Here are some suggestions for great hill-walking in Scotland. But take care on the high tops.
Hillwalking in Scotland is really, really popular these days. There is an ongoing preoccupation with Munros.
These are the mountains in Scotland over 3000ft (or the more untidy 914 metres) in height with so-much re-ascent all around to qualify as Munros as opposed to subsidiary tops. See? I told you it was a bit untidy.
At the moment there are 282 Munros in Scotland. The figure changes sometimes as surveying technology gets more and more accurate.
Walkers in Scotland can take a lifetime to climb them all. Or do them quickly. Or do them more than once. Yes, it’s quite a preoccupation.
The name Munro refers to their original compiler, Sir Hugh Munro, who helped found the Scottish Mountaineering Club.
His moneyed background meant he had enough time to research the relative heights of Scotland’s hills. ‘Munro’s Tables’ were first published in the Club’s journal in 1891.
Anyway, here is a list of ten rewarding big hillwalks in Scotland. And, no, Ben Nevis certainly isn’t on this list.
Incidentally, while walking the low-ground approaches to these big hills, you know you’re going to need some kind of protection from biting insects, basically either cleg or midge repellent.
Meall Nan Tarmachan
Near Killin, Perthshire
There are a two good reasons to climb Meall nan Tarmachan. Firstly, the starting point from the public road into Glen Lyon is quite high and, also, the mountain flowers are almost as good as its neighbour Ben Lawers, but it isn’t usually as crowded.
There is quite a short but slightly narrow ridge beyond the main top with an (unexpectedly) steep descent to the west. It can be avoided by a traverse – otherwise this is just a fine long day in the hills.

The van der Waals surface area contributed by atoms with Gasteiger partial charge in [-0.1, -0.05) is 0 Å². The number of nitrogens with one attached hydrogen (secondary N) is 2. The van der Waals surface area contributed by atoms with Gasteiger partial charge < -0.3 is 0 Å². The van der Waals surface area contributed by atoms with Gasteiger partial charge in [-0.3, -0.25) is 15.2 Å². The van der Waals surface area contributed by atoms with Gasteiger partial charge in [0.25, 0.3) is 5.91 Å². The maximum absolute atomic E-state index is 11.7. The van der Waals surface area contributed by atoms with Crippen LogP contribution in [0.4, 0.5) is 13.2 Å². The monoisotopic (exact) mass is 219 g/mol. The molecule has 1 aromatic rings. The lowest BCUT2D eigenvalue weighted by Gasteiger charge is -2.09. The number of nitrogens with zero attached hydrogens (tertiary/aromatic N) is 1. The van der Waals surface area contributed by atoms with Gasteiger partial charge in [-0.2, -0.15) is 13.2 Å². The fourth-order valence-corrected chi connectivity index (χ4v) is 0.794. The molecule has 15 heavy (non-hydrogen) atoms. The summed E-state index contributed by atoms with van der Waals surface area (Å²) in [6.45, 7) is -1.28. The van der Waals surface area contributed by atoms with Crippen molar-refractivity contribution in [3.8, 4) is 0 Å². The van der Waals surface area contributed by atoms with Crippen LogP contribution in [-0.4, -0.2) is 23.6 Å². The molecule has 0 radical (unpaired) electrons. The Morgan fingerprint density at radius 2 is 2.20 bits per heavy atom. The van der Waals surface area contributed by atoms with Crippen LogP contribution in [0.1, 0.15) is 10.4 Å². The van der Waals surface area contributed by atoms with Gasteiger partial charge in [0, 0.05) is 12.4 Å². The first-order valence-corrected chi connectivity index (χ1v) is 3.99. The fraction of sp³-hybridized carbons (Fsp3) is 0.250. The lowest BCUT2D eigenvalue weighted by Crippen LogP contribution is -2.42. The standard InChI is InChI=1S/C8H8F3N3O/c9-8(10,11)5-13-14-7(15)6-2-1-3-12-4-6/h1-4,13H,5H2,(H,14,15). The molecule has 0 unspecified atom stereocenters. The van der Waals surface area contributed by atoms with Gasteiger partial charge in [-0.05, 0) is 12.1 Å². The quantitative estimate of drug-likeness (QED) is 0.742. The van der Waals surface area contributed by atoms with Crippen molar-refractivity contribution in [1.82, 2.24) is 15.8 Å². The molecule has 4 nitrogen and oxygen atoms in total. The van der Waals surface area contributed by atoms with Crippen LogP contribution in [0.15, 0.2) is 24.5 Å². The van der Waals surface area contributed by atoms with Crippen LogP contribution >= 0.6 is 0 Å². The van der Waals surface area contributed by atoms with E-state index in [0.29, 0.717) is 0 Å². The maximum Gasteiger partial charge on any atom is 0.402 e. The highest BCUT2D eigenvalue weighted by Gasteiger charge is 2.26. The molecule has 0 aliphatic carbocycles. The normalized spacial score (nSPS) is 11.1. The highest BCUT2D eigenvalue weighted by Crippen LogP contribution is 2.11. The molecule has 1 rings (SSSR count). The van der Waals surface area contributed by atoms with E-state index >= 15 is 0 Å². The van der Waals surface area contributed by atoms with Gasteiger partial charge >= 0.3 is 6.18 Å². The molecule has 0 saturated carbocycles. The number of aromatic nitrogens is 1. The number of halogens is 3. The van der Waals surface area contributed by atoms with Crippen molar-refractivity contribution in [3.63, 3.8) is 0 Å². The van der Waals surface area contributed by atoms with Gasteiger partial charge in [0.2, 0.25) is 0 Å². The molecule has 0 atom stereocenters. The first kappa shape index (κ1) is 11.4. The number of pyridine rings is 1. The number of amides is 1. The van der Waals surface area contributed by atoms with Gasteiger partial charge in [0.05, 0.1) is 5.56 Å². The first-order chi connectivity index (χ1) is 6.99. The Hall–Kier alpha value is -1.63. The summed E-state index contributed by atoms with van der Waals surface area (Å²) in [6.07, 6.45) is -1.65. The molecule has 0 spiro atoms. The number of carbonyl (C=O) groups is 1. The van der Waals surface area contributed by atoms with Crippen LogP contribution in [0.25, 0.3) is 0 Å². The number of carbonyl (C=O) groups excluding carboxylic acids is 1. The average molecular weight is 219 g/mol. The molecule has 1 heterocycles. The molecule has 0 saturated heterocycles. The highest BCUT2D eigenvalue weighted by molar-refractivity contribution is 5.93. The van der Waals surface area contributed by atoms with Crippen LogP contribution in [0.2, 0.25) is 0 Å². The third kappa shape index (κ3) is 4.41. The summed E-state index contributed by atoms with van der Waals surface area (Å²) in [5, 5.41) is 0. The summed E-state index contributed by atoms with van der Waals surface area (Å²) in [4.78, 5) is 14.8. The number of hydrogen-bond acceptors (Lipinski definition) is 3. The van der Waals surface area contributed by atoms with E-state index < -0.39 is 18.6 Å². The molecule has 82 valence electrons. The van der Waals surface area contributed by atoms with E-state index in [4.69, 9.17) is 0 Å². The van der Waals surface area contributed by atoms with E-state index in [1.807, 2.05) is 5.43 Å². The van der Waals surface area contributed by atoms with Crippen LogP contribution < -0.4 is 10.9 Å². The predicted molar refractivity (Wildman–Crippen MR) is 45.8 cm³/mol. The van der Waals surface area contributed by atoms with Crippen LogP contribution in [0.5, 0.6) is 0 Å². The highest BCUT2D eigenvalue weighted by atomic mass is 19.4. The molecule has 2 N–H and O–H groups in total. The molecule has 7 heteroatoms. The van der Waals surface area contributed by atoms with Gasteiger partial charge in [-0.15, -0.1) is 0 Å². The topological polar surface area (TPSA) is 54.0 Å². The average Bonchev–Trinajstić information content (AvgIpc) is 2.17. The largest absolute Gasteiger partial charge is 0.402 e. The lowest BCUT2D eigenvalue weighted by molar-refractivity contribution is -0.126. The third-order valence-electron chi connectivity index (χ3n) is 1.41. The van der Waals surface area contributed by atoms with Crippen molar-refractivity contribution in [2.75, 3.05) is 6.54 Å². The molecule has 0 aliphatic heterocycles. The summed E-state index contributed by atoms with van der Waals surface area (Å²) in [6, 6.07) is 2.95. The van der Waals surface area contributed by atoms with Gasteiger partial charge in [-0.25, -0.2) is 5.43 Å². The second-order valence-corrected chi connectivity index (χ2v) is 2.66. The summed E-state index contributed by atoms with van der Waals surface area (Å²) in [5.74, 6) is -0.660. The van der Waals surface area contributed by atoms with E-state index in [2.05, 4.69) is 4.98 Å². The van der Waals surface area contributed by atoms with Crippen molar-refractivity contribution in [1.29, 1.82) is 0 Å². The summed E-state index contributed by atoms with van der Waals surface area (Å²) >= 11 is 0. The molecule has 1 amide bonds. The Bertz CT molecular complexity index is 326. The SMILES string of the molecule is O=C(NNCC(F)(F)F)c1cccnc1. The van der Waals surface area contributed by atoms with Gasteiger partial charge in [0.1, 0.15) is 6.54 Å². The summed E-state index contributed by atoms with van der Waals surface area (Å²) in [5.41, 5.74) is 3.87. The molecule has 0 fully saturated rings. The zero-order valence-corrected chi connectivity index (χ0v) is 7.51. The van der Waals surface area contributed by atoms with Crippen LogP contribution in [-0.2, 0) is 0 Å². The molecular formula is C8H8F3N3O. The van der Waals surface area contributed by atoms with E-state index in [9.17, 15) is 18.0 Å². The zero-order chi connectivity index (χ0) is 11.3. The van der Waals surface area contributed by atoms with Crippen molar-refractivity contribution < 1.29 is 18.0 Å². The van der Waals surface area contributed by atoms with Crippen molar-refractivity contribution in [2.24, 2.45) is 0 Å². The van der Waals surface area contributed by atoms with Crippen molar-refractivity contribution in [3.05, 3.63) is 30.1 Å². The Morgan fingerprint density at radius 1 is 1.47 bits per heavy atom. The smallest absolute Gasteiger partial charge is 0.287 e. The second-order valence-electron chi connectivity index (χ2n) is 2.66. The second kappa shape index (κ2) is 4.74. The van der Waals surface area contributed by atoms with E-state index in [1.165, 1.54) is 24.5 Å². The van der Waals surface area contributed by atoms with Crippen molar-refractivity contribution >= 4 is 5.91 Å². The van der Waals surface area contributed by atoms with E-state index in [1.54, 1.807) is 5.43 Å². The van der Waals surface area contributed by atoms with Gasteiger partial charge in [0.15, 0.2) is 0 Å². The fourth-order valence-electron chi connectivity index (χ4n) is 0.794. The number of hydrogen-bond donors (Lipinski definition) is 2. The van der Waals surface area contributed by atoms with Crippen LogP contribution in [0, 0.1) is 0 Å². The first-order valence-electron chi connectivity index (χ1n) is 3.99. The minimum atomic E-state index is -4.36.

Best in May-June when the alpines are at their bonniest.
Near Ballater, Deeside, Aberdeenshire
Ah, yes, ‘The steep frowning glories of dark Lochnagar’. Start from the road-end at Glen Muick
Just dig in and keep walking – especially on that steep pull up after you’ve had your first glimpse of the classic bowl of the corrie with its spectacular headwall and wee corrie loch.
Most people descend via the Glas Alt Shiel.
This is a lodge by Loch Muick where the royals go to rough it. Bless. Return along the lochside. Spot a golden eagle perhaps.
A favourite excursion from Aberdeen. Take special care on the high plateau though – it is seriously exposed country up there in the classic Grampian rolling tops.
Near Crieff, Perthshire.
What’s this dull dome doing in a distinguished list, you may ask?
Well, I’m sorry, I kinda like it as a beginner’s Munro peak. Start from Glen Artney or Glen Turret. It’s a grand day out and not overly difficult.
Right on the Highland edge means there are great views
There are really tempting vistas northwards, where waves of hills beckon you on…see, even low-key Munros can make you go slightly wistful.
Aha, a big hill that isn’t a Munro. But still a great day out from the central belt of Scotland. Choose a clear day and you can see all kinds of mostly Lowland landmarks, from the Pentland Hills behind Edinburgh round to the distinct profile of the isle of Arran’s peaks way off to the west.
Get there early enough to get a parking place in the carpark though, off the A84, north of Callander. And though it falls short of Munro status, still treat it as a serious hill, especially if climbing in the off-season.
I’ve slithered around in snow and ice up there! See for yourself on the route description for Ben Ledi
Cairngorms, Near Aviemore
Sample the ambience of the Cairngorms by the back door, as it were. Instead of joining the crowds on Cairngorm, take a big day to tackle this granite cone sitting on its moorland plinth.